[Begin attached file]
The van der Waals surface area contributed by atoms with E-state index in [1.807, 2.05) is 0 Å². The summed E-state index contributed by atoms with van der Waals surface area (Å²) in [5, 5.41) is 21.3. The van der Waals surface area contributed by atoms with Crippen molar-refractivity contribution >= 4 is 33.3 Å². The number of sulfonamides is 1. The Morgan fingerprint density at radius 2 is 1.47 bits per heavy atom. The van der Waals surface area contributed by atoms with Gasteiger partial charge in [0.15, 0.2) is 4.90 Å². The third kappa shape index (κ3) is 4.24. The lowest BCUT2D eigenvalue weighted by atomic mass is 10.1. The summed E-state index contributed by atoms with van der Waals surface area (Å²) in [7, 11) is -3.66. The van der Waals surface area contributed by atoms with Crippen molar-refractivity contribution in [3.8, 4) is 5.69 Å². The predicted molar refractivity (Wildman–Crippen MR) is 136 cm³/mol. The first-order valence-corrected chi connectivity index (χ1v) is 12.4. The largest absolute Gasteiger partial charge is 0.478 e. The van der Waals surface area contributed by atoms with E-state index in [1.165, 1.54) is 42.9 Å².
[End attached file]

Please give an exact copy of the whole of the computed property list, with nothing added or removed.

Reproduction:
The van der Waals surface area contributed by atoms with E-state index in [1.807, 2.05) is 0 Å². The summed E-state index contributed by atoms with van der Waals surface area (Å²) in [5, 5.41) is 21.3. The van der Waals surface area contributed by atoms with Crippen molar-refractivity contribution >= 4 is 33.3 Å². The number of sulfonamides is 1. The Morgan fingerprint density at radius 2 is 1.47 bits per heavy atom. The van der Waals surface area contributed by atoms with Gasteiger partial charge in [0.15, 0.2) is 4.90 Å². The third kappa shape index (κ3) is 4.24. The lowest BCUT2D eigenvalue weighted by atomic mass is 10.1. The summed E-state index contributed by atoms with van der Waals surface area (Å²) in [7, 11) is -3.66. The van der Waals surface area contributed by atoms with Crippen molar-refractivity contribution in [3.8, 4) is 5.69 Å². The predicted molar refractivity (Wildman–Crippen MR) is 136 cm³/mol. The first-order valence-corrected chi connectivity index (χ1v) is 12.4. The largest absolute Gasteiger partial charge is 0.478 e. The van der Waals surface area contributed by atoms with E-state index in [1.165, 1.54) is 42.9 Å².